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Thursday, October 29, 2009

Book Review: Rich Dad Poor Dad

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Robert Kiyosaki has built an impressive career around the principles he teaches in this short easy to read book. A best seller on the new York Times Best Seller List for over 6 years the financial lessons are compelling.

It is written in the manner of a parable, and Kiyosaki has been evasive when questioned about the actual existence in real life of the two central characters. The folksy story telling style that he uses is a lot more palatable and digestible than any dreary economics manifesto I’ve ever read.
What are the key points in the book?

The Rich Don’t Work For Money.
Instead of working for a pay cheque and living in fear and ignorance, they harness the power of money and have it work for them. The rich understand that money is an illusion. If everyone cashed in their assets tomorrow there just wouldn’t be enough to go around.

Financial Literacy.
You need to understand the difference between an asset and a liability. An asset is something that puts money in your pocket, and a liability is what takes money out of your pocket. Ask this question with regard to your current possessions. Is your car, your home, your computer, income producing or not?
Interestingly Kiyosaki notes that a business is only an asset, if someone else manages it. Otherwise it is simply a job.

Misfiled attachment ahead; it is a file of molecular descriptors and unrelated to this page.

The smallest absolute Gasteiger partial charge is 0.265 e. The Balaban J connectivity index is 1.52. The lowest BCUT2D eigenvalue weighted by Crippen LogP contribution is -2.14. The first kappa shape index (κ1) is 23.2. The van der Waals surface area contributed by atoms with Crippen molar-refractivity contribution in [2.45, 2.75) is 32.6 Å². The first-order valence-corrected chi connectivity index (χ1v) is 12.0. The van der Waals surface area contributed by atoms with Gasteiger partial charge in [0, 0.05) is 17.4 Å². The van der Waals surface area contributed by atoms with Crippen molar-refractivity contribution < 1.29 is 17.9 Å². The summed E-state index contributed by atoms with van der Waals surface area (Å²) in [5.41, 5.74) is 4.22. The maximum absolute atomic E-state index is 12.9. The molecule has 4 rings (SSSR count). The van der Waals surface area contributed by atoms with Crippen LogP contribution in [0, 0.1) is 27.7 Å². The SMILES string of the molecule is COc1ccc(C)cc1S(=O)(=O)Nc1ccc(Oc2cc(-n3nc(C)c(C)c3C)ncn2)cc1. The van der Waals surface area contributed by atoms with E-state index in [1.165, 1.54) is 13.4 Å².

Inability to Overcome 5 Obstacles.

• Fear
• Cynicism
• Laziness
• Bad habits
• Arrogance

Getting Started.
• Find a compelling ambition
• Choose carefully how you invest. Start with financial education.
• Pick your associates and peer groups carefully
• Master a strategy and then find a new one
• Create discipline and pay your self first
• Pay your advisors well
• Pay for your luxuries out of your asset column
• Find heroes or role models to inspire you
• Become a teacher of what you learn

Kiyosaki confronts conventional wisdom. He suggests that most people are blinkered and imprisoned by a financial slave mentality that people have in the pursuit of the paycheque. Opportunities abound and are missed by most people, because they haven’t been taught how to master their twin emotions of fear and greed.

The underlying theme is that knowledge is power and money is something to be mastered and not feared.

Kiyosaki ha s recently co-authored a book with the King of Capitalism, Donald Trump, suggesting his philosophies have the seal of approval from even the biggest of financial investors.

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